JANZZ ontology – empowering your data and realizing smart applications

Ontologies have been around in artificial intelligence (AI) research for the last 40 years.[1] Just as trends come and go, ontologies too have had their ups and downs. Introduced in the 80s, ontologies became popular in the mid-90s. After machine learning (ML) came on the scene in 2000, the widespread opinion was that in the future every task performed with a computer (by means of AI and ML) could be solved with a smart algorithm. A lot of companies invested heavily in these algorithms hoping to have the next breakthrough in AI.

With the rapid development of AI and ML, especially after the emergence of the convolutional neural networks (CNN), the core technology – deep learning (DL) – has been growing rampantly in terms of parameter size and computing complexity. Today some of the most complex models have reached a scale of billions of parameters. [2]

Still, concerns have been raised regarding the current mainstream DL. Let us take supervised learning in image recognition as an example: the images used to train the AI models need to be manually identified in terms of the position and contour of the target objects, for the models to be able to find implicit pattern features between the data after comparing different labeling results. If we recall how we learn things as infants, us human beings can easily identify and classify different objects without needing this kind of instruction. [2]

DL methods have made tremendous progress and are now able to extract knowledge from the training data. However, this knowledge is not explicitly explainable, because the so-called “black box” training cannot reveal the complex relations hidden within the models. When facing new problems, the current DL models are unable to apply their acquired knowledge to solve new challenges in an effective way. [2]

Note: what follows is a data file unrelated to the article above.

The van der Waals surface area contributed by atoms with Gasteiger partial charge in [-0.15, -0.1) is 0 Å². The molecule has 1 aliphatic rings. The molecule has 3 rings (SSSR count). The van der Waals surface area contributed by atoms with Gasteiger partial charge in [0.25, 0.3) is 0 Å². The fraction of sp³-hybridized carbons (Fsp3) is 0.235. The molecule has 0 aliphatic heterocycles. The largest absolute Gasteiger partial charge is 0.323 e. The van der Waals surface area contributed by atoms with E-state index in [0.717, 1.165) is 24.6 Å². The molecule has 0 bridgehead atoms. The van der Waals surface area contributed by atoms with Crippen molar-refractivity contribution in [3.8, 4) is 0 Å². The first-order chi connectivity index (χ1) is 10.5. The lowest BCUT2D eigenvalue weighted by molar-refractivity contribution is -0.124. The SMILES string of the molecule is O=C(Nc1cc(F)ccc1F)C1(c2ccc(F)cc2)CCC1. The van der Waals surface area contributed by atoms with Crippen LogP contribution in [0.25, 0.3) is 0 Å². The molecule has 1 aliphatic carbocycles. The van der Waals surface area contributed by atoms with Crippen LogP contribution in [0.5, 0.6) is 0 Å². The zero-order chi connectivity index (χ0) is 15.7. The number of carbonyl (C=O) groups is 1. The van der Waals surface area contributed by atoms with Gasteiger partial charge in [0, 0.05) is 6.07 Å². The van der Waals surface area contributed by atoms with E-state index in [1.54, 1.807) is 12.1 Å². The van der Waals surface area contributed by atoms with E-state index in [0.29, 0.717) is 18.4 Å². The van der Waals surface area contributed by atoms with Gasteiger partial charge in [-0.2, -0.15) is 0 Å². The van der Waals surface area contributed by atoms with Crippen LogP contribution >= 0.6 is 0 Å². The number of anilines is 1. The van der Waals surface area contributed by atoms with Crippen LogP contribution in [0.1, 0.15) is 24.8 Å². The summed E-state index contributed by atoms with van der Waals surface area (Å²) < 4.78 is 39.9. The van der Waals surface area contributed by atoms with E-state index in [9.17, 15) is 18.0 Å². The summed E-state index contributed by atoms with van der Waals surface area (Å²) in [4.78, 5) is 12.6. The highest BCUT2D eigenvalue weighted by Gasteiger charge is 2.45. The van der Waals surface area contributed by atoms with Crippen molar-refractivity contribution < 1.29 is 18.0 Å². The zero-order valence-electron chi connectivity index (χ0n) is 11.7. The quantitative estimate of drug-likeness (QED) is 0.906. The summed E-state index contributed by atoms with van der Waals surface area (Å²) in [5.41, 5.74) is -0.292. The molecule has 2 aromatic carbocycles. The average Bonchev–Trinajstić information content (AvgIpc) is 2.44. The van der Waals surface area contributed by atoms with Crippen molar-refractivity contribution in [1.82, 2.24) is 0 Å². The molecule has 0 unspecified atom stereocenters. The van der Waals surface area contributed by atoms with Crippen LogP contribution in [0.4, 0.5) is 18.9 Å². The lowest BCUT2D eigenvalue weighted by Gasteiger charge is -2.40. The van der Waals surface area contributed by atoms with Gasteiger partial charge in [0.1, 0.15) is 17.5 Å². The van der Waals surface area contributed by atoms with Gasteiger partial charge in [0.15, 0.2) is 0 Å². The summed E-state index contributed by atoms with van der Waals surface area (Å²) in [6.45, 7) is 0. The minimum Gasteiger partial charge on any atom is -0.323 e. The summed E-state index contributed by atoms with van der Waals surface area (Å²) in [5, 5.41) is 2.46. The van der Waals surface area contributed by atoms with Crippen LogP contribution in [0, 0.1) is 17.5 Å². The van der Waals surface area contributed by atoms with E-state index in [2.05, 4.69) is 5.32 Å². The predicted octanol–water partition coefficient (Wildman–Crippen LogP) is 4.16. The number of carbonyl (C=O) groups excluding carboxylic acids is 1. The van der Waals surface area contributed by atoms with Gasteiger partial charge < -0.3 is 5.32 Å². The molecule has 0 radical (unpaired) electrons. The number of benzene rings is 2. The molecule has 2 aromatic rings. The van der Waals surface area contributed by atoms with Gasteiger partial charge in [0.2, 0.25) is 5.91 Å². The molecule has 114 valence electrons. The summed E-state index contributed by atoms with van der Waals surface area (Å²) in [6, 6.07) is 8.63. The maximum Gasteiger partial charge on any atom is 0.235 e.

There is another big concern regarding big data and the privacy issue related to it. What is more, current DL methods are based on big data which is not applicable to industries that generate small amounts of data such as certain fields in medicine and human resources. This case requires AI systems to have the ability to reason and judge, which can only be successful in specific domain areas. [3]

Many powerful ontologies already exist for specific domains, examples include the Financial Industry Business Ontology (FIBO) as well as numerous ontologies for healthcare, geography or occupations. It is widely believed that knowledge integration and DL are the important ideas for further amplifying the effectiveness of DL. For this reason, ontologies have made it back into the spotlight, along with many equivalents such as knowledge graphs or knowledge representations.

At JANZZ.technology, we started to build our ontology – JANZZon! – in 2008, before the tech giant Google invented and popularized the term “knowledge graph”. JANZZ.technology has been building its ontology using domain experts with various backgrounds (e.g. intellectual property law, fluid dynamics, car repair, open-heart surgery, or educational and vocational systems).

Today, JANZZon! is the largest multilingual encyclopedic knowledge representation in the field of occupation data. The main focus lies on jobs, job classifications, hard and soft skills, training/qualifications, etc. The number of stored nodes and relations comes to more than 350 million!

Integrated with both data-driven and expert consultation taxonomies, JANZZon! covers ESCO, O*Net, ISCO-08, GB/T 6556-2015, DISCO II and the UK skills taxonomy from Nesta just to name a few. Currently, 9 languages (German, English, French, Italian, Spanish, Portuguese, Dutch, Arabic and Norwegian) fully cover occupation, skills, specializations, function, education, etc., and we are working on achieving the same level in a total of 40 languages in 2020.

Being the backbone of our job and skills matching technology, JANZZon! represents the knowledge at the deepest level where all the entities have been encoded and vectorized in the semantic space. Therefore, when searching and matching, our technology can truly understand a concept and its semantic meaning and thus guarantee meaningful results.

If you are wondering how ontologies can help you empower your data in the fields of human resources and labor markets and aid you in realizing smart applications? Please write to sales@janzz.technology

 

[1] ODSC. 2018. Where Ontologies End and Knowledge Graphs Begin. URL: https://medium.com/predict/where-ontologies-end-and-knowledge-graphs-begin-6fe0cdede1ed [2019.11.20]